Brigade, 209th Corps -- is scheduled to be stood up in Kunduz
in the fall of 2008. Germany plans to contribute four of the
seven OMLTs required for this brigade. Germany also plans to
build garrisons for the new brigade in the north.

5. (SBU) Germany has been active in ISAF since the
operation,s creation in January 2002, and was the first
country to volunteer to lead an ISAF Provincial
Reconstruction Team (PRT) outside of Kabul. Germany
currently commands ISAF,s northern region (RC-North), where
it leads two of the five PRTs (Kunduz and Feyzabad) as well
as the Forward Support Base in Mazar-E-Sharif. On February
23, Germany inaugurated a Provincial Advisory Team (PAT), a
mini-PRT in Takhar province with around 50 civilian and
military personnel total.

6. (SBU) The ISAF mandate defines the German area of
operations as the northern region and Kabul. However, an
exception in the mandate allows for temporary, limited
deployments to other parts of the country on a case-by-case
basis upon approval of the Minister of Defense. In May 2007,
at the request of ISAF, Defense Minister Jung approved the
temporary deployment (three to four weeks) of a three-man
psychological operations team to southern Afghanistan.

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German radio operators have been deployed for several months
to provide communication support to Regional Command South in
Kandahar. However, MOD has thus far not allowed German OMLTs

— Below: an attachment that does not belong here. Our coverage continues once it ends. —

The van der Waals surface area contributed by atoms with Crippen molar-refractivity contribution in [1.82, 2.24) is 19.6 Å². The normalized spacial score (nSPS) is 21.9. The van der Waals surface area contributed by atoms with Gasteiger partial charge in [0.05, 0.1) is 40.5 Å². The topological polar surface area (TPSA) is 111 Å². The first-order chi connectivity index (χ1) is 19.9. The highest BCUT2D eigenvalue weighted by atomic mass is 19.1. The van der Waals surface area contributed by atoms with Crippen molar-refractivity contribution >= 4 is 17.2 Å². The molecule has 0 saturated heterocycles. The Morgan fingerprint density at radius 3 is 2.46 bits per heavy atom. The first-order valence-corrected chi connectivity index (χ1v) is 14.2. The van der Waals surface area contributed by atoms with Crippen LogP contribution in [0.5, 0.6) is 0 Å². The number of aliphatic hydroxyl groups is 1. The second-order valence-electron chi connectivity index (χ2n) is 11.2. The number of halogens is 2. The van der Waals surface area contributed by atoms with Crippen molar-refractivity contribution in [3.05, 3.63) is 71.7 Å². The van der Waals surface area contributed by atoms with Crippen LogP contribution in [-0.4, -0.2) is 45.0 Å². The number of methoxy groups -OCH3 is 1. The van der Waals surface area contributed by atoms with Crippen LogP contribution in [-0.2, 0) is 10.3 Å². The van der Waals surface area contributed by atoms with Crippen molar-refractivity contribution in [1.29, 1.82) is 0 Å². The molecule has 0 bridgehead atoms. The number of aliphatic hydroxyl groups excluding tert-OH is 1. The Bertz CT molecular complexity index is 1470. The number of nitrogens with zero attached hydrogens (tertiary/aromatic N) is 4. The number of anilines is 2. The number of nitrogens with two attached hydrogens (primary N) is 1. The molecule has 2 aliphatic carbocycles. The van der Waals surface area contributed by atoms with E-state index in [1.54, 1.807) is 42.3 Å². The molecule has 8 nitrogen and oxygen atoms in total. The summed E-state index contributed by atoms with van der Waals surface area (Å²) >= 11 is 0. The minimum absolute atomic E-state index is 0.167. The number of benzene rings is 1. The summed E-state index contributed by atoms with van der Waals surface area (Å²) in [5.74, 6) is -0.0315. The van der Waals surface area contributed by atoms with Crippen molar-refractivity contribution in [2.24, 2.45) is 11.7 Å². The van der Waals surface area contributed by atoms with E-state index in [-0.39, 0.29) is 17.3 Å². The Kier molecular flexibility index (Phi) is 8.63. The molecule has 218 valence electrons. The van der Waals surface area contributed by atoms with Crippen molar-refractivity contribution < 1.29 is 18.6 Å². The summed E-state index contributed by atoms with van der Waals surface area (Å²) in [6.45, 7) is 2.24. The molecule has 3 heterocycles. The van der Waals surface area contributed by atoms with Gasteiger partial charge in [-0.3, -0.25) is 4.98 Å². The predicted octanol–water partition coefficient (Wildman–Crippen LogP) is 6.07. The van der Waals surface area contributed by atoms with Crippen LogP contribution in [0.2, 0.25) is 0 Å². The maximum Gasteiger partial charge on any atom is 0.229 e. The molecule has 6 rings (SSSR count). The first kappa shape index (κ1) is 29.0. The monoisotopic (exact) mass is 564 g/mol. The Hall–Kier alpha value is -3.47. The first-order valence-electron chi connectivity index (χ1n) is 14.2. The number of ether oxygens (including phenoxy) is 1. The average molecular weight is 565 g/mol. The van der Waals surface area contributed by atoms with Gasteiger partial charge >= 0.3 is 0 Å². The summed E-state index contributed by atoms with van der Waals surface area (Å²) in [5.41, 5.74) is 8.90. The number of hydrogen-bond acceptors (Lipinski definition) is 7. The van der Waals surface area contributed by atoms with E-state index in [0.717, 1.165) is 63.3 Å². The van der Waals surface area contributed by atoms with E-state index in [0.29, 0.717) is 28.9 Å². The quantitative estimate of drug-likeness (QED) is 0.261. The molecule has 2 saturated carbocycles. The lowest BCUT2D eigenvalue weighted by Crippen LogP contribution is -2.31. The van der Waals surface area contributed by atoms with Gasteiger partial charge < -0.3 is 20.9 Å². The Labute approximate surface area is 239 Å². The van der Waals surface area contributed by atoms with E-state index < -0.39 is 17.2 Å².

to accompany their ANA units on deployments outside the
north. Meanwhile, the ISAF mandate allows the Tornado
reconnaissance aircraft to operate throughout Afghanistan,
but restricts the distribution of the resulting information
outside of ISAF channels. The information can only be passed
to OEF in instances where doing so directly supports ISAF
operations. Since the end of January 2008, Germany has
provided an additional two C-160 Transall aircraft
Afghanistan to ISAF, for a total of eight.

Operation Enduring Freedom (OEF)

7. (SBU) The parliamentary mandate for OEF was extended for
one year on November 15. It allows for the deployment of up
to 1,400 personnel. Currently, there are 227 German sailors
(246 in January) and one frigate under OEF, operating around
the Horn of Africa. The mandate authorizes the deployment of
up to 100 German Special Forces (KSK) in Afghanistan.
Reportedly, no KSK have been deployed to Afghanistan under
OEF in almost three years, which led some politicians to
question the utility of maintaining this part of the mandate
during last fall's debate over its renewal.

8. (SBU) Despite parliamentary approval, OEF remains
unpopular in Germany due to misperceptions of the mission as
a strictly combat operation and its association with civilian
casualties. OEF is an especially divisive issue within the
Social Democratic Party (SDP), the junior party in the Grand
Coalition government. Some 42 SPD parliamentarians -- about
20% of the caucus -- voted against extending the OEF mandate
this past year. While significantly higher than in 2006,
when only 13 opposed OEF, the number of defections is
significantly below what the SPD suffered in March 2007, when